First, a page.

La Niña and El Niño are two major periodic disturbances to the normal oceanic and atmospheric circulation patterns over the Pacific Ocean which have widespread effects around the world. The normal circulation in the equatorial Pacific (the Walker circulation cell) results from a low pressure area over the western Pacific (due to warm surface ocean temperatures) and a high pressure area over the eastern Pacific (due to the upwelling of cold ocean water off the coast of Ecuador). Surface trade winds blow from east to west, while high altitude air flow is from west to east.

A La Niña event is an intensification of the normal Walker cell. This results in warmer and drier conditions than normal, rarely with serious consequences for Mexico.

However, during an El Niño Southern Oscillation (ENSO) event, the Walker circulation pattern is essentially reversed. Early in the year, warm ocean water extends much further east, causing warm moist air to rise off the coast of South and Central America, bringing heavy rainfall to areas along the west coast of Mexico. The El Niño in 1998 raised the temperature of water off Mexico’s Pacific coast by some 3° to 5°C (6° to 9°F) and also increased the humidity considerably. Historically, ENSO events have occurred every four to seven years, but their frequency may now be increasing.

The effects of an ENSO event are also felt on the Gulf coast. The low pressure area resulting from the air rising off the western coast causes air from further east to be dragged across Mexico. This means that more cold fronts or nortes enter north and central Mexico. Winter precipitation in these areas increases significantly, especially in the north, and temperatures are much cooler than usual. Flooding can result in coastal areas. ENSO effects are also felt in other parts of the world.

In Mexico, ENSO events not only affect winter precipitation but also summer precipitation, which is more critical for farmers. This is because they push the equatorial Intertropical Convergence Zone (ITCZ), where the north-east and south-east trade winds meet, further south. This reduces the convective activity and rainfall in Mexico’s central highlands. Furthermore, this may reduce cloud cover and therefore increase solar radiation and evapotranspiration, making the ground even drier.

In summary, subsistence corn (maize) farmers find that their cooler, wetter winter than normal is immediately followed by a hotter and drier summer growing season. This can have disastrous consequences for their food security. The rapid onset of changed conditions does not allow much time for adequate adjustments to be made to their choice of crops or farming methods.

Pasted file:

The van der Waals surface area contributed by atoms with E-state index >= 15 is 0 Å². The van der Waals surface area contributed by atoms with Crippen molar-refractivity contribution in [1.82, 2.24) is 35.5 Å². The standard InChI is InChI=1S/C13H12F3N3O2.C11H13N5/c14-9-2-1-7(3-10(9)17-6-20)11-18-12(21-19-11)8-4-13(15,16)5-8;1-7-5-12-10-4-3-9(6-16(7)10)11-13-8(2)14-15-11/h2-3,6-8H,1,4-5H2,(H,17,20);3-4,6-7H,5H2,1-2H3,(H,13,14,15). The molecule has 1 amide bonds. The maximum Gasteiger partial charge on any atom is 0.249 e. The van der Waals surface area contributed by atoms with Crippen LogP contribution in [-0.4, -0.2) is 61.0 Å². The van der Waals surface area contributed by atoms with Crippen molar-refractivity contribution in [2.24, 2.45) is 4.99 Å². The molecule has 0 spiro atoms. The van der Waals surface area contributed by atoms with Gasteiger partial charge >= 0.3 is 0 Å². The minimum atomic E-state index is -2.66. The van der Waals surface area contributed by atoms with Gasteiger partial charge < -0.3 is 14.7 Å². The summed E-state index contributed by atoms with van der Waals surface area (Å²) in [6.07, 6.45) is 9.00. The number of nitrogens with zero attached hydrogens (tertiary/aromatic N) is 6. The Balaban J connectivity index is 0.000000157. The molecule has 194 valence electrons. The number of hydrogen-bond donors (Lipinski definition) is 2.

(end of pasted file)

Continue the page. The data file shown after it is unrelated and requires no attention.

Historical analysis combined with greater climatological understanding shows that many of the worst droughts and floods in Mexico have been associated with either ENSO events or with the related Pacific-North American Oscillation. Perhaps 65% of the variability of Mexican climate results from changes in these large-scale circulations.

The naughty nortes of Mexico

 Excerpts from Geo-Mexico  Comments Off on The naughty nortes of Mexico
Mar 292011

Mid-latitude storms known as nortes (northers) disturb the normal weather patterns up to 20 times a year during winter, from November to March. They occur when northern polar air moves south into northern and central Mexico.

They bring low pressure (cyclonic) conditions, heralded by the arrival of a cold front. The polar air displaces the warmer surface air, forcing it to rise as the cool air pushes its way underneath. At the surface, a sudden drop in temperature and the advent of cold winds marks the passage of the front, followed by several days of overcast skies with light rains or drizzle, onomatopoeically called chipichipis in some areas.

Rains from nortes are heavier on the northern or eastern sides of mountains where the cool air is forced to rise. As the front passes, the temperature can drop by 5–8 degrees C (9–14 degrees F) in a few hours.